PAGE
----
## MatheMUSEments

Articles for kids about math in everyday life, written by Ivars Peterson for Muse magazine.

## March 26, 2007

### How to Lace Like an Ace

One of your sneakers has a broken shoelace. You want to replace it, but the only laces you have around are much shorter. Is there a way to lace your shoes so that you can use the shorter laces?

There are three common ways to lace shoes: American (or standard) zigzag, European straight, and quick-action shoe store. The lacing style you happen to use is generally the one you learned as a kid.

Different lacing patterns require different lengths of lace. You might wonder which one of the three common lacing patterns requires the shortest laces. Notice that, in all three cases, the lace passes through each hole (or eyelet) just once, alternately crossing from one side of the shoe to the other.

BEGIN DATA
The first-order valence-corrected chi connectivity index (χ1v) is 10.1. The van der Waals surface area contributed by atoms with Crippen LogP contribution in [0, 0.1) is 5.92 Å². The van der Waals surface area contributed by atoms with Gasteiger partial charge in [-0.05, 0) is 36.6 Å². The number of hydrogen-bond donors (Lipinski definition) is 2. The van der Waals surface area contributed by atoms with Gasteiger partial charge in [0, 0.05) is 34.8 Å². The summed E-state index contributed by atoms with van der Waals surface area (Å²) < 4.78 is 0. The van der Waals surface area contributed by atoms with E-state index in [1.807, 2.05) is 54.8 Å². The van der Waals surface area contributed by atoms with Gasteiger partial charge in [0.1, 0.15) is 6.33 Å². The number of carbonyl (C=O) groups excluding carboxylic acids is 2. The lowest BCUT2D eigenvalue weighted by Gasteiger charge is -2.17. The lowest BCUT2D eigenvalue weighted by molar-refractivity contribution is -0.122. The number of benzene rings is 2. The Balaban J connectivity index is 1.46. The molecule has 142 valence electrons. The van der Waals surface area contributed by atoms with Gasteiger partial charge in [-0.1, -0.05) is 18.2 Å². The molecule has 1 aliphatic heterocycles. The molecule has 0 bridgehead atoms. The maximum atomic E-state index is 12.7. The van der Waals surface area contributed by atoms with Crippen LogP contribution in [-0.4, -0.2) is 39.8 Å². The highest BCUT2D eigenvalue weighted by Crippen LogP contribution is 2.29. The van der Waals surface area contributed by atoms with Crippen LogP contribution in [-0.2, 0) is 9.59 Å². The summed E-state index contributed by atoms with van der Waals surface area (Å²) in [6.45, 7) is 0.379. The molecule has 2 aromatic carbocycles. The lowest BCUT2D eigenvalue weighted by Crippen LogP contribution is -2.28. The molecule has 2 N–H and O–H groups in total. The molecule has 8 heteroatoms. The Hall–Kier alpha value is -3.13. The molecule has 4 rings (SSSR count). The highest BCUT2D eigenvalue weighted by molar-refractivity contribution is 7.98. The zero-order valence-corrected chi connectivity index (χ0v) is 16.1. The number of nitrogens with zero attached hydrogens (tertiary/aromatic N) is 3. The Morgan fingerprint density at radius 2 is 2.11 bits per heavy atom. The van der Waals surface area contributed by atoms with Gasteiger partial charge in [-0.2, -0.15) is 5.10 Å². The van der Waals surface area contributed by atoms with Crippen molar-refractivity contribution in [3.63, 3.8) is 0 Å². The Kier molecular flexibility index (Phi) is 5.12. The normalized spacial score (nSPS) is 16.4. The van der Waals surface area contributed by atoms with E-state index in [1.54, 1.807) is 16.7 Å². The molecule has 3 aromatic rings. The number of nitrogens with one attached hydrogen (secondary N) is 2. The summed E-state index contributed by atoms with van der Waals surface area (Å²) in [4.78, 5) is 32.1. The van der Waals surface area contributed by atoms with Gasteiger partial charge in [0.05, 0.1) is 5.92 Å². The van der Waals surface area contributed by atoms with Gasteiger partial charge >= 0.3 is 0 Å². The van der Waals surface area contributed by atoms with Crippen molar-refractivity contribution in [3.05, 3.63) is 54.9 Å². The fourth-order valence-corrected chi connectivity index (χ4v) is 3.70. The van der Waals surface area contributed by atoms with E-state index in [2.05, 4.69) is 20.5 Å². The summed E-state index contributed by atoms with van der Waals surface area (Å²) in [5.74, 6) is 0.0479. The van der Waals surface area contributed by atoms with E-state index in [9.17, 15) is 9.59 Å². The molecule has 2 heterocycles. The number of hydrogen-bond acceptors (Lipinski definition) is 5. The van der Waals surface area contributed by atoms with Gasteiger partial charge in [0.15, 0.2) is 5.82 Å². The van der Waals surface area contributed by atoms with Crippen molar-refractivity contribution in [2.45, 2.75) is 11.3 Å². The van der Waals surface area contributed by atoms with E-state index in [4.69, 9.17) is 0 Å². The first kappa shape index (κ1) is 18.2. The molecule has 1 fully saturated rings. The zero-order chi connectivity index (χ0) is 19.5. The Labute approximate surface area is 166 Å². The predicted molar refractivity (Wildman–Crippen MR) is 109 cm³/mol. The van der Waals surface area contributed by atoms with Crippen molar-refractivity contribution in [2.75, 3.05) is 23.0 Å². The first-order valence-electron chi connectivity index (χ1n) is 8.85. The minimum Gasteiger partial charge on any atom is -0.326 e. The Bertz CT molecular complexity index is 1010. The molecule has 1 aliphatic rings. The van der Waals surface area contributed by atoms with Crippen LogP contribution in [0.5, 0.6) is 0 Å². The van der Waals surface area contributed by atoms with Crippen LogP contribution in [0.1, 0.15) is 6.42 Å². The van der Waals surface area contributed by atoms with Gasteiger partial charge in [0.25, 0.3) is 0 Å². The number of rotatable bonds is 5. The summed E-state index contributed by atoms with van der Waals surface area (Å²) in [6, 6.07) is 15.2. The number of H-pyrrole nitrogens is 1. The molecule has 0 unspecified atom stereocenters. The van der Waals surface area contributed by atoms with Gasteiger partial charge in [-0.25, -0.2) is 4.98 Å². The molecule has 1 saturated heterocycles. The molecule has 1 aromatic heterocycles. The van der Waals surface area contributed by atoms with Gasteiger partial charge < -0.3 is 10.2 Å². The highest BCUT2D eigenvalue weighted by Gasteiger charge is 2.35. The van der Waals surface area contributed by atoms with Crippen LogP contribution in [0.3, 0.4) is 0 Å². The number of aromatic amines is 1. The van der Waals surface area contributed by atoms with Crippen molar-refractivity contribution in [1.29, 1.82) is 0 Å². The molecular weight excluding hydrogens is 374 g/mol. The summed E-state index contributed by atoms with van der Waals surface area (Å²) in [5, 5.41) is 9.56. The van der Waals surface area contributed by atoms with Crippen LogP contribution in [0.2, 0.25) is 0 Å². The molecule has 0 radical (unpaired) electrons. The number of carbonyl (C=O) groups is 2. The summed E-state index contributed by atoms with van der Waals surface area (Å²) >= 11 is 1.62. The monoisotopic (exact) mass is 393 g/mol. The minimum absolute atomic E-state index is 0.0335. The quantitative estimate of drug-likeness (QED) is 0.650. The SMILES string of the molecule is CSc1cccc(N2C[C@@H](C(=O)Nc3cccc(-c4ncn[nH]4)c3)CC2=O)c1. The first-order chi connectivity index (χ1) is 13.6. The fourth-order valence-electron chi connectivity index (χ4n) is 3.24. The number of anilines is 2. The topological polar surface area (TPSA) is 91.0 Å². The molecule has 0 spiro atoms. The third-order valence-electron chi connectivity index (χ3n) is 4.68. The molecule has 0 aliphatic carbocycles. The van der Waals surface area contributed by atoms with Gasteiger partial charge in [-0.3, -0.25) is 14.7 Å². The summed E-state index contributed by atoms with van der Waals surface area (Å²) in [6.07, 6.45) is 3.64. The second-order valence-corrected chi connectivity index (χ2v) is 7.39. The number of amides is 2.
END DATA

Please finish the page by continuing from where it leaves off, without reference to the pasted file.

Here's an experiment you can try. Using the same lace and shoe each time, follow the lacing patterns shown in the diagrams. Measure the total length of shoelace hanging loose above the top eyelets in each pattern. Which lacing saves you the most lace?

Mathematicians have proved that, if your shoe has four or more pairs of eyelets, the American style requires the shortest laces, followed by the European, then the shoe-store styles. If your shoe has only three pairs of eyelets, the American lacing remains shortest, but the European and shoe-store lacings are of equal length. Amazingly, the American style also wins when the eyelets are irregularly spaced instead of being neatly arranged in two neat rows.

Shorter lacings are possible if the lace doesn't have to pass alternately through the holes on the left and right side of the shoe. Here are some alternative lacings you could try. Black means the laces are on top; red means the laces are underneath.

The first two work only if your shoes have an even number of eyelet pairs.

Watch out, though. You might find that by saving shoelace length you end up with shoes that slip off your feet more easily or laces that break more often.

Muse, October 1999, p. 33.